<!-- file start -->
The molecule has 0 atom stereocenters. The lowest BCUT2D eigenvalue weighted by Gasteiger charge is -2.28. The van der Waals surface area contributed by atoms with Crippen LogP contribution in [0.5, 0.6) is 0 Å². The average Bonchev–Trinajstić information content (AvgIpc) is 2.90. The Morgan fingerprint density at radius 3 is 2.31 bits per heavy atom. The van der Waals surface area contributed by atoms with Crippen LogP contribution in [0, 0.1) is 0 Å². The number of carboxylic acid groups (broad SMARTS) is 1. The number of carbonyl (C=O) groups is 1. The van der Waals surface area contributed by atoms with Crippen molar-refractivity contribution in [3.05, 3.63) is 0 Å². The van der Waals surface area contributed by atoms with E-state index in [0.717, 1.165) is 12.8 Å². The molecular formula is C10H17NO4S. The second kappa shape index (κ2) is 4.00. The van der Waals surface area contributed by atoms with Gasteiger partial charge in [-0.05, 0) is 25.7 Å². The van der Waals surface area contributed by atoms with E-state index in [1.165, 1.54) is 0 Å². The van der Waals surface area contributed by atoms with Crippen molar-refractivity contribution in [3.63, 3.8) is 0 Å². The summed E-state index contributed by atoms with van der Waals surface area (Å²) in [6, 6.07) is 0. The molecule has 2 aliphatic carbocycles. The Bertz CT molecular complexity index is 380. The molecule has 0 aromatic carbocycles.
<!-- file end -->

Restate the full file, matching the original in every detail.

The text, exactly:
The molecule has 0 atom stereocenters. The lowest BCUT2D eigenvalue weighted by Gasteiger charge is -2.28. The van der Waals surface area contributed by atoms with Crippen LogP contribution in [0.5, 0.6) is 0 Å². The average Bonchev–Trinajstić information content (AvgIpc) is 2.90. The Morgan fingerprint density at radius 3 is 2.31 bits per heavy atom. The van der Waals surface area contributed by atoms with Crippen LogP contribution in [0, 0.1) is 0 Å². The number of carboxylic acid groups (broad SMARTS) is 1. The number of carbonyl (C=O) groups is 1. The van der Waals surface area contributed by atoms with Crippen molar-refractivity contribution in [3.05, 3.63) is 0 Å². The van der Waals surface area contributed by atoms with E-state index in [0.717, 1.165) is 12.8 Å². The molecular formula is C10H17NO4S. The second kappa shape index (κ2) is 4.00. The van der Waals surface area contributed by atoms with Gasteiger partial charge in [-0.05, 0) is 25.7 Å². The van der Waals surface area contributed by atoms with E-state index in [1.165, 1.54) is 0 Å². The van der Waals surface area contributed by atoms with Crippen molar-refractivity contribution in [3.63, 3.8) is 0 Å². The summed E-state index contributed by atoms with van der Waals surface area (Å²) in [6, 6.07) is 0. The molecule has 2 aliphatic carbocycles. The Bertz CT molecular complexity index is 380. The molecule has 0 aromatic carbocycles.